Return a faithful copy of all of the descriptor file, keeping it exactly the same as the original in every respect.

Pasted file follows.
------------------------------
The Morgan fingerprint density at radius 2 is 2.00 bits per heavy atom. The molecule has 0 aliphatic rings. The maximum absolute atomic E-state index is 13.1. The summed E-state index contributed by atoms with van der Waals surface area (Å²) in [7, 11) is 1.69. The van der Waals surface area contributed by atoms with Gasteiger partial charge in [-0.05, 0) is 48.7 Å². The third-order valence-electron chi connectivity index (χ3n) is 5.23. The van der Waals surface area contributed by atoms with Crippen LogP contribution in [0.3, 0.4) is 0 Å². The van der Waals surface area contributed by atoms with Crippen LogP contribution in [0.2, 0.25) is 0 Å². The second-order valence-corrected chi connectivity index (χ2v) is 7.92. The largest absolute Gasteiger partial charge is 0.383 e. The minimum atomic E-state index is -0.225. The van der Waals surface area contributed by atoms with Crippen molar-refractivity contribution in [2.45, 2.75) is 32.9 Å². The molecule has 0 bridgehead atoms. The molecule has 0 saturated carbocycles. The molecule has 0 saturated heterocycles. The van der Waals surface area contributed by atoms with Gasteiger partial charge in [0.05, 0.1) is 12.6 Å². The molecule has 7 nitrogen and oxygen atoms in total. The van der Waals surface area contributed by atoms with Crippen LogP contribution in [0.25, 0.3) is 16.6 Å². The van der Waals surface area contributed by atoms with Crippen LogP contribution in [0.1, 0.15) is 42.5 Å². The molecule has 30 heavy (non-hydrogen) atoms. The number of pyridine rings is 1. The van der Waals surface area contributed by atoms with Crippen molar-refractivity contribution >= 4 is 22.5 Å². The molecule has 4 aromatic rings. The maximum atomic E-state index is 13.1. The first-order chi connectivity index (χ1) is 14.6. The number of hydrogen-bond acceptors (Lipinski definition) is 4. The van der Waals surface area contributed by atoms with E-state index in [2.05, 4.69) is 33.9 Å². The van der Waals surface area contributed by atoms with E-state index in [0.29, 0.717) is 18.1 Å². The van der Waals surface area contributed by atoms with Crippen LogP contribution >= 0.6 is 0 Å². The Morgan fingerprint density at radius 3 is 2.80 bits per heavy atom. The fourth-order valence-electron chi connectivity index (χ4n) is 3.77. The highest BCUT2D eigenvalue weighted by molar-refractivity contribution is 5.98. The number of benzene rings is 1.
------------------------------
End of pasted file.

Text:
The Morgan fingerprint density at radius 2 is 2.00 bits per heavy atom. The molecule has 0 aliphatic rings. The maximum absolute atomic E-state index is 13.1. The summed E-state index contributed by atoms with van der Waals surface area (Å²) in [7, 11) is 1.69. The van der Waals surface area contributed by atoms with Gasteiger partial charge in [-0.05, 0) is 48.7 Å². The third-order valence-electron chi connectivity index (χ3n) is 5.23. The van der Waals surface area contributed by atoms with Crippen LogP contribution in [0.3, 0.4) is 0 Å². The van der Waals surface area contributed by atoms with Crippen LogP contribution in [0.2, 0.25) is 0 Å². The second-order valence-corrected chi connectivity index (χ2v) is 7.92. The largest absolute Gasteiger partial charge is 0.383 e. The minimum atomic E-state index is -0.225. The van der Waals surface area contributed by atoms with Crippen molar-refractivity contribution in [2.45, 2.75) is 32.9 Å². The molecule has 0 bridgehead atoms. The molecule has 0 saturated carbocycles. The molecule has 0 saturated heterocycles. The van der Waals surface area contributed by atoms with Gasteiger partial charge in [0.05, 0.1) is 12.6 Å². The molecule has 7 nitrogen and oxygen atoms in total. The van der Waals surface area contributed by atoms with Crippen LogP contribution in [0.25, 0.3) is 16.6 Å². The van der Waals surface area contributed by atoms with Crippen LogP contribution in [0.1, 0.15) is 42.5 Å². The molecule has 30 heavy (non-hydrogen) atoms. The number of pyridine rings is 1. The van der Waals surface area contributed by atoms with Crippen molar-refractivity contribution >= 4 is 22.5 Å². The molecule has 4 aromatic rings. The maximum atomic E-state index is 13.1. The first-order chi connectivity index (χ1) is 14.6. The number of hydrogen-bond acceptors (Lipinski definition) is 4. The van der Waals surface area contributed by atoms with E-state index in [2.05, 4.69) is 33.9 Å². The van der Waals surface area contributed by atoms with E-state index in [0.29, 0.717) is 18.1 Å². The van der Waals surface area contributed by atoms with Crippen LogP contribution >= 0.6 is 0 Å². The Morgan fingerprint density at radius 3 is 2.80 bits per heavy atom. The fourth-order valence-electron chi connectivity index (χ4n) is 3.77. The highest BCUT2D eigenvalue weighted by molar-refractivity contribution is 5.98. The number of benzene rings is 1.